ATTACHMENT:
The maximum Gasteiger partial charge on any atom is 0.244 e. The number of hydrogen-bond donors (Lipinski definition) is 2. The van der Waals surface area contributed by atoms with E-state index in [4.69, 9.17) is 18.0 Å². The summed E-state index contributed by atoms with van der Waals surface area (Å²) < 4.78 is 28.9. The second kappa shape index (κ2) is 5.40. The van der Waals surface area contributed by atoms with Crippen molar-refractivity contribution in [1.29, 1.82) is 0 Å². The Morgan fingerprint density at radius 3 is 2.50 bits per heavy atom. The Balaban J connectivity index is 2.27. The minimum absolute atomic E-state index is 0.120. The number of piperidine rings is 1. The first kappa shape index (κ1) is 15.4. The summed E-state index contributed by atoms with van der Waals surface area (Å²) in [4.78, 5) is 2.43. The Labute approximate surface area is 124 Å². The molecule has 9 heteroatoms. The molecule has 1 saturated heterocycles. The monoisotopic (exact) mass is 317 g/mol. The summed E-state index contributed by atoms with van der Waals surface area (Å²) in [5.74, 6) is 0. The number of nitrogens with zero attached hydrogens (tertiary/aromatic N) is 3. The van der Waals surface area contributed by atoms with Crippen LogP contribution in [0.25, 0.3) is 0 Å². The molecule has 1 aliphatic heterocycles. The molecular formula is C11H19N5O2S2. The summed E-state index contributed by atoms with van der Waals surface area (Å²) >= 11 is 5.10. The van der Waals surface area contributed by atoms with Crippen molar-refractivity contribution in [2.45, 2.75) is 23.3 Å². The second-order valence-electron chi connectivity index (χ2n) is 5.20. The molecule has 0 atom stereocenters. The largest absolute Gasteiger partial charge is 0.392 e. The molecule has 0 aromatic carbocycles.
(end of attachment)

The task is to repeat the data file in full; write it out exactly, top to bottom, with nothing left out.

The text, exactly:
The maximum Gasteiger partial charge on any atom is 0.244 e. The number of hydrogen-bond donors (Lipinski definition) is 2. The van der Waals surface area contributed by atoms with E-state index in [4.69, 9.17) is 18.0 Å². The summed E-state index contributed by atoms with van der Waals surface area (Å²) < 4.78 is 28.9. The second kappa shape index (κ2) is 5.40. The van der Waals surface area contributed by atoms with Crippen molar-refractivity contribution in [1.29, 1.82) is 0 Å². The Morgan fingerprint density at radius 3 is 2.50 bits per heavy atom. The Balaban J connectivity index is 2.27. The minimum absolute atomic E-state index is 0.120. The number of piperidine rings is 1. The first kappa shape index (κ1) is 15.4. The summed E-state index contributed by atoms with van der Waals surface area (Å²) in [4.78, 5) is 2.43. The Labute approximate surface area is 124 Å². The molecule has 9 heteroatoms. The molecule has 1 saturated heterocycles. The monoisotopic (exact) mass is 317 g/mol. The summed E-state index contributed by atoms with van der Waals surface area (Å²) in [5.74, 6) is 0. The number of nitrogens with zero attached hydrogens (tertiary/aromatic N) is 3. The van der Waals surface area contributed by atoms with Crippen LogP contribution in [0.25, 0.3) is 0 Å². The molecule has 1 aliphatic heterocycles. The molecular formula is C11H19N5O2S2. The summed E-state index contributed by atoms with van der Waals surface area (Å²) >= 11 is 5.10. The van der Waals surface area contributed by atoms with Crippen molar-refractivity contribution in [2.45, 2.75) is 23.3 Å². The second-order valence-electron chi connectivity index (χ2n) is 5.20. The molecule has 0 atom stereocenters. The largest absolute Gasteiger partial charge is 0.392 e. The molecule has 0 aromatic carbocycles.